By Michael E. Miller
By Allie Conti
By David Villano
By Jose D. Duran
By Michael E. Miller
By Allie Conti
By Kyle Swenson
By Luther Campbell
The champ shows little sign of slowing: April's tab for his two phones totaled a healthy $577.
Pedro Reboredo is a cinch for second in the cellular sweepstakes. His totals for the year ending this past March are hard to figure, because his phones have been the frequent targets of cloners. A conservative estimate, based on county records, would be $4000. And Reboredo's largess extends to his staff. Like Burke, he has authorized the use of seven phones for his office.
The rookie commissioner was quick to point out that he reimburses the county for long-distance calls to Central America. (Based on records supplied by liaison Anita Palma, Reboredo is the only commissioner to have reimbursed the county at all in the past two years). But unlike Burke, Reboredo refused to discuss the hundreds of local calls he makes every month. "I avoid, if possible, making personal calls. But it's not always possible, because time is very limited," he reasoned. "I don't think you understand precisely the facts of life as a public official."
Perhaps not, because we weren't exactly sure how calling home 60 times per month could enhance Reboredo's on-the-job efficiency. In the interest of better understanding, we dialed up a bunch of the most common numbers on the commissioner's itemized bills. One was the home of Reboredo's cousin. Another belonged to a man who said he was a "business friend." Most, however, declined to identify themselves or posit why Reboredo might call them. Ask the commissioner, they said.
Pressed to identify a few of these phone pals, Reboredo announced that he couldn't spare another moment and asked that a list be faxed to his office. A week later, a reply arrived. It was a statement by Assistant County Attorney Robert A. Cuevas, Jr., that reads in part, "You have asked whether it is permissible to use county-issued cellular phones for personal calls.... The carrying of cellular phones affords people the same telephonic capability that they have at their office, while they are at meetings and traveling by car, both during and after normal business hours. Such land line phones can be used for personal calls. Therefore, absent any county ordinance or regulation specifically limiting the use commissioners or their staff may make of county-issued cellular phones, such use by commissioners or their staff would appear to be permissible."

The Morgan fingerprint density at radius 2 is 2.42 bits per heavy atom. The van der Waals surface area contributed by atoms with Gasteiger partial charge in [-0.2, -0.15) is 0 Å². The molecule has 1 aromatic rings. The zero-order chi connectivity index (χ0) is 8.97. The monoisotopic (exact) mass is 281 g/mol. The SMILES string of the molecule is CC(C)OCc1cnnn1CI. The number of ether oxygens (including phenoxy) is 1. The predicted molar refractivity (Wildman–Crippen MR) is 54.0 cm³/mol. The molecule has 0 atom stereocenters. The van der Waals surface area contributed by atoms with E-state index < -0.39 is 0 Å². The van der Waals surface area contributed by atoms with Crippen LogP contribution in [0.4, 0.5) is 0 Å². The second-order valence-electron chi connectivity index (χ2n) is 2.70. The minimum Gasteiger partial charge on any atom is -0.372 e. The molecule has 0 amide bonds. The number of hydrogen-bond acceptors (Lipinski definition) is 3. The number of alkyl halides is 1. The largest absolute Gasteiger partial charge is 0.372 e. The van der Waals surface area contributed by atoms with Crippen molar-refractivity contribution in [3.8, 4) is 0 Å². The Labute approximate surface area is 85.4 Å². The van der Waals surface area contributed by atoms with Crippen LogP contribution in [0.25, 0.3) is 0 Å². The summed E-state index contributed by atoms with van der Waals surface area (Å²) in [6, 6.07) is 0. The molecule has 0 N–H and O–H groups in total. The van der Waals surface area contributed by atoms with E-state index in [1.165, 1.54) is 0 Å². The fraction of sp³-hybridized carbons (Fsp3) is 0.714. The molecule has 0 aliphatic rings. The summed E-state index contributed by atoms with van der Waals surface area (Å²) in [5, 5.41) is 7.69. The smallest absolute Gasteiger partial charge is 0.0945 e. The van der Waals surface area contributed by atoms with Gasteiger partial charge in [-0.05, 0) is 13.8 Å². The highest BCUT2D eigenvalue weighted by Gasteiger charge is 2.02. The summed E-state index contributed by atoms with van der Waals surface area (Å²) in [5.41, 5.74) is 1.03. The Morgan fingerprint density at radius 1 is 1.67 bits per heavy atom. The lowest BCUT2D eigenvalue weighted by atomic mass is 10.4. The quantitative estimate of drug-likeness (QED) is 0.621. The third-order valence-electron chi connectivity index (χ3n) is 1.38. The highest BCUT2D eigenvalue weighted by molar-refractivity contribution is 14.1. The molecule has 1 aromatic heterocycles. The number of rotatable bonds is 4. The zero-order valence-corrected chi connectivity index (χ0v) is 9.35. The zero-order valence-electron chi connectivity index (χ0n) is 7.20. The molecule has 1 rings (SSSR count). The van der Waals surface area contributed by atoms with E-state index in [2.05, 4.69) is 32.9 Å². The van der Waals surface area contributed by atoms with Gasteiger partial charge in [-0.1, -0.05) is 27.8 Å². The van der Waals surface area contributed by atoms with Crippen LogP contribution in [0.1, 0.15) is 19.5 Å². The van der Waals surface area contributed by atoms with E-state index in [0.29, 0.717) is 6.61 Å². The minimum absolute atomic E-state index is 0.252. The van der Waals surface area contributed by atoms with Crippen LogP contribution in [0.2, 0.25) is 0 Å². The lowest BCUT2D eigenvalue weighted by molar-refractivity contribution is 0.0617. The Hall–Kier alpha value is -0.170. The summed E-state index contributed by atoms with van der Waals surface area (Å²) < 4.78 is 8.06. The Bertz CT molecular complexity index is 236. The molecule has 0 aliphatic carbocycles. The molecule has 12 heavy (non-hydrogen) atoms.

An elegant rejoinder, indeed, though it doesn't in any way address our question, which was, "Who are these people you're calling?"
Art Teele also likes Cuevas's line of reasoning. "The county attorney advised me when I was elected that any telephone call made by a commissioner is deemed to be official, whether it be county business or personal business," said the chairman, whose monthly bills range from $300 to $500.
Teele wants to check in with his mother in Tallahassee periodically, or even his mother-in-law up in Birmingham, Alabama? Just fine. Maurice Ferre wants to ring up his private consulting business? Why not? Alex Penelas feels compelled to chat with his parents up to five times a day? No problem.
Teele's own calls, it should be said, mostly involve business, though that business is sometimes far-flung. His bills show him to be in close contact with a high-level White House staffer named Alexis Herman, for instance. "Basically all the decisions on who the President meets with and doesn't go through her office," noted the chairman, who has logged dozens of calls to Herman's office and home in the past six months.
He says the real problem with cell phones is not personal use but rather the county's method of payment. "I've said from the dais that we could save probably $300,000 a year if we got a contract that charges a flat rate for unlimited local calls. With the volume we use, we should be able to negotiate something." (ITD officials say neither of the county's providers, BellSouth Mobility or Cellular One, offers a flat-rate plan. While rare, such plans do exist. Dallas, Texas, for instance, issues about 650 phones and pays $75 per line per month for local calls.)
Teele is likewise indignant at the suggestion that cellular phones be more strictly regulated. "What we're going to get is some stupid, pointed-headed rule that a news story like this will probably generate, when all we need is for people to use common sense and good judgment," he huffed. "I don't think any commissioner should be penalized for staying in touch with the public, whether their calls be personal or semi-personal."
But a quick peek at the 1991 administrative order that governs cellular phone distribution tends to argue that their use was originally defined in far narrower terms. In this document, then-County Manager Joaquin Avinó described the needs of those who will be issued phones. These include staffers whose jobs require "making and receiving calls while in transit which are critical to the immediate safety of life and/or property," those whose "delayed communication would cause a significant interruption in the delivery of services or a major negative impact to the county," and those whose "fixed telephones, pagers, two-way radio, voicemail, electronic mail, or fax machines cannot provide cost-effective, satisfactory communications."